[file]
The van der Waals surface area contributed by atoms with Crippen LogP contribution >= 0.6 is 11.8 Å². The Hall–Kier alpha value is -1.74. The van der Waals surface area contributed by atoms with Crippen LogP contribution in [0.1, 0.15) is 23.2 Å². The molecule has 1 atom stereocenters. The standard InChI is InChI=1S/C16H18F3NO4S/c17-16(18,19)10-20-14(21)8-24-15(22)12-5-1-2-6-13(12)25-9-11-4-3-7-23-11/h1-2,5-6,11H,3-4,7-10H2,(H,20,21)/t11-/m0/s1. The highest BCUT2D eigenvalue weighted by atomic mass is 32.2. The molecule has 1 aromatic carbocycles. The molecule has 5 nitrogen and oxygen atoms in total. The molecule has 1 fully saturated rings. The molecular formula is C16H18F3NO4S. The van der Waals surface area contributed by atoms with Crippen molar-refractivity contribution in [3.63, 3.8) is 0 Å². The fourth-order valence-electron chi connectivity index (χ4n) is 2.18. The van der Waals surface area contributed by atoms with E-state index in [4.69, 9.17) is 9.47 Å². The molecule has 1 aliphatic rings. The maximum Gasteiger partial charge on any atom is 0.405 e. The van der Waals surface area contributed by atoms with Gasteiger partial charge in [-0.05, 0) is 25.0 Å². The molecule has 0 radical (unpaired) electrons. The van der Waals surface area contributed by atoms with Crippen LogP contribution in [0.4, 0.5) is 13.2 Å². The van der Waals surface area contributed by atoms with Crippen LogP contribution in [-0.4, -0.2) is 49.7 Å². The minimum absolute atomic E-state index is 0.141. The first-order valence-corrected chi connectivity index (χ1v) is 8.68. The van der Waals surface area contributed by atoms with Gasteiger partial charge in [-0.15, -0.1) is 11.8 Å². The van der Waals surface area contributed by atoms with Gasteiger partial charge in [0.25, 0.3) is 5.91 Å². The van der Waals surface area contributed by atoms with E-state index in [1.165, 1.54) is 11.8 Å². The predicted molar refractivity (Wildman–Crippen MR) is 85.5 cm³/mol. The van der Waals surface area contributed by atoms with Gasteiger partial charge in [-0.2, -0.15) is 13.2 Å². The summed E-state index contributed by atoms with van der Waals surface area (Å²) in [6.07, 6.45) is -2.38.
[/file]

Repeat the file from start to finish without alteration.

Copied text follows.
The van der Waals surface area contributed by atoms with Crippen LogP contribution >= 0.6 is 11.8 Å². The Hall–Kier alpha value is -1.74. The van der Waals surface area contributed by atoms with Crippen LogP contribution in [0.1, 0.15) is 23.2 Å². The molecule has 1 atom stereocenters. The standard InChI is InChI=1S/C16H18F3NO4S/c17-16(18,19)10-20-14(21)8-24-15(22)12-5-1-2-6-13(12)25-9-11-4-3-7-23-11/h1-2,5-6,11H,3-4,7-10H2,(H,20,21)/t11-/m0/s1. The highest BCUT2D eigenvalue weighted by atomic mass is 32.2. The molecule has 1 aromatic carbocycles. The molecule has 5 nitrogen and oxygen atoms in total. The molecule has 1 fully saturated rings. The molecular formula is C16H18F3NO4S. The van der Waals surface area contributed by atoms with Crippen molar-refractivity contribution in [3.63, 3.8) is 0 Å². The fourth-order valence-electron chi connectivity index (χ4n) is 2.18. The van der Waals surface area contributed by atoms with E-state index in [4.69, 9.17) is 9.47 Å². The molecule has 1 aliphatic rings. The maximum Gasteiger partial charge on any atom is 0.405 e. The van der Waals surface area contributed by atoms with Gasteiger partial charge in [-0.05, 0) is 25.0 Å². The molecule has 0 radical (unpaired) electrons. The van der Waals surface area contributed by atoms with Crippen LogP contribution in [0.4, 0.5) is 13.2 Å². The van der Waals surface area contributed by atoms with Crippen LogP contribution in [-0.4, -0.2) is 49.7 Å². The minimum absolute atomic E-state index is 0.141. The first-order valence-corrected chi connectivity index (χ1v) is 8.68. The van der Waals surface area contributed by atoms with Gasteiger partial charge in [-0.15, -0.1) is 11.8 Å². The van der Waals surface area contributed by atoms with Gasteiger partial charge in [0.25, 0.3) is 5.91 Å². The van der Waals surface area contributed by atoms with E-state index in [1.165, 1.54) is 11.8 Å². The predicted molar refractivity (Wildman–Crippen MR) is 85.5 cm³/mol. The van der Waals surface area contributed by atoms with Gasteiger partial charge in [-0.2, -0.15) is 13.2 Å². The summed E-state index contributed by atoms with van der Waals surface area (Å²) in [6.07, 6.45) is -2.38.